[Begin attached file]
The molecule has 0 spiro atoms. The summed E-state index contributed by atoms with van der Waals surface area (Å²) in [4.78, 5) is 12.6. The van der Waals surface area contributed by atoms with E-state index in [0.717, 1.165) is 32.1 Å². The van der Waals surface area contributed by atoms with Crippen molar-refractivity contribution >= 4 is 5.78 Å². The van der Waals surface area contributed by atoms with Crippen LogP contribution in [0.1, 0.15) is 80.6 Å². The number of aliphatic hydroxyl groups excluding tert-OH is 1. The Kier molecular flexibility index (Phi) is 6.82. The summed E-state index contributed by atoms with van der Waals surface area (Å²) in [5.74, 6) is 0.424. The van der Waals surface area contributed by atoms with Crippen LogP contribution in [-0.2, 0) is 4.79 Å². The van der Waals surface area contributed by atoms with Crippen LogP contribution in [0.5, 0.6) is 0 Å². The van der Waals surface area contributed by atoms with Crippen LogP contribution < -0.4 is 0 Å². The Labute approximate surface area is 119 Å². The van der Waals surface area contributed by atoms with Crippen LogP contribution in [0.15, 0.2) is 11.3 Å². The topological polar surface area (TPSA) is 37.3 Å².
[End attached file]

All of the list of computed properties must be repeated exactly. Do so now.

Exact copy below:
The molecule has 0 spiro atoms. The summed E-state index contributed by atoms with van der Waals surface area (Å²) in [4.78, 5) is 12.6. The van der Waals surface area contributed by atoms with E-state index in [0.717, 1.165) is 32.1 Å². The van der Waals surface area contributed by atoms with Crippen molar-refractivity contribution >= 4 is 5.78 Å². The van der Waals surface area contributed by atoms with Crippen LogP contribution in [0.1, 0.15) is 80.6 Å². The number of aliphatic hydroxyl groups excluding tert-OH is 1. The Kier molecular flexibility index (Phi) is 6.82. The summed E-state index contributed by atoms with van der Waals surface area (Å²) in [5.74, 6) is 0.424. The van der Waals surface area contributed by atoms with Crippen LogP contribution in [-0.2, 0) is 4.79 Å². The van der Waals surface area contributed by atoms with Crippen LogP contribution in [0.5, 0.6) is 0 Å². The van der Waals surface area contributed by atoms with Crippen LogP contribution < -0.4 is 0 Å². The Labute approximate surface area is 119 Å². The van der Waals surface area contributed by atoms with Crippen LogP contribution in [0.15, 0.2) is 11.3 Å². The topological polar surface area (TPSA) is 37.3 Å².